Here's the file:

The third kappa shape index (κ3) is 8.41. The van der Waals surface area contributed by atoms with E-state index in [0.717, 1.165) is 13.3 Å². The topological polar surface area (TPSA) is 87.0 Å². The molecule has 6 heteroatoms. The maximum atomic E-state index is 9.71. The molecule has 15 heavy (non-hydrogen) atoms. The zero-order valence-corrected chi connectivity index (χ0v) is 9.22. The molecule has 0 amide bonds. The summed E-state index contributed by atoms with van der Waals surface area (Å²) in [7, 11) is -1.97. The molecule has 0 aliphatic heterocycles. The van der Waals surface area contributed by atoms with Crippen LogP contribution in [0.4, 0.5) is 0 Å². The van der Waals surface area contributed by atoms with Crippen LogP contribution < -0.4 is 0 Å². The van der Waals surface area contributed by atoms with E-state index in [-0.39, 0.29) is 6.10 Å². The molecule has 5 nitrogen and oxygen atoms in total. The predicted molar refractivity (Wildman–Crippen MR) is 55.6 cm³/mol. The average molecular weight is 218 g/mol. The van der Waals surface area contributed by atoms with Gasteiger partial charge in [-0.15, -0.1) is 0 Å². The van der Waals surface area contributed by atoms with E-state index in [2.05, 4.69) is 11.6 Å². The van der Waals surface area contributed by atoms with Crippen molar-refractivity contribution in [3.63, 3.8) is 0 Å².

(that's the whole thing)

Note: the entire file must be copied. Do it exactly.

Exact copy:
The third kappa shape index (κ3) is 8.41. The van der Waals surface area contributed by atoms with E-state index in [0.717, 1.165) is 13.3 Å². The topological polar surface area (TPSA) is 87.0 Å². The molecule has 6 heteroatoms. The maximum atomic E-state index is 9.71. The molecule has 15 heavy (non-hydrogen) atoms. The zero-order valence-corrected chi connectivity index (χ0v) is 9.22. The molecule has 0 amide bonds. The summed E-state index contributed by atoms with van der Waals surface area (Å²) in [7, 11) is -1.97. The molecule has 0 aliphatic heterocycles. The van der Waals surface area contributed by atoms with Crippen LogP contribution in [0.4, 0.5) is 0 Å². The van der Waals surface area contributed by atoms with Crippen LogP contribution < -0.4 is 0 Å². The van der Waals surface area contributed by atoms with E-state index in [-0.39, 0.29) is 6.10 Å². The molecule has 5 nitrogen and oxygen atoms in total. The predicted molar refractivity (Wildman–Crippen MR) is 55.6 cm³/mol. The average molecular weight is 218 g/mol. The van der Waals surface area contributed by atoms with Gasteiger partial charge in [-0.15, -0.1) is 0 Å². The van der Waals surface area contributed by atoms with E-state index in [2.05, 4.69) is 11.6 Å². The van der Waals surface area contributed by atoms with Crippen molar-refractivity contribution in [3.63, 3.8) is 0 Å².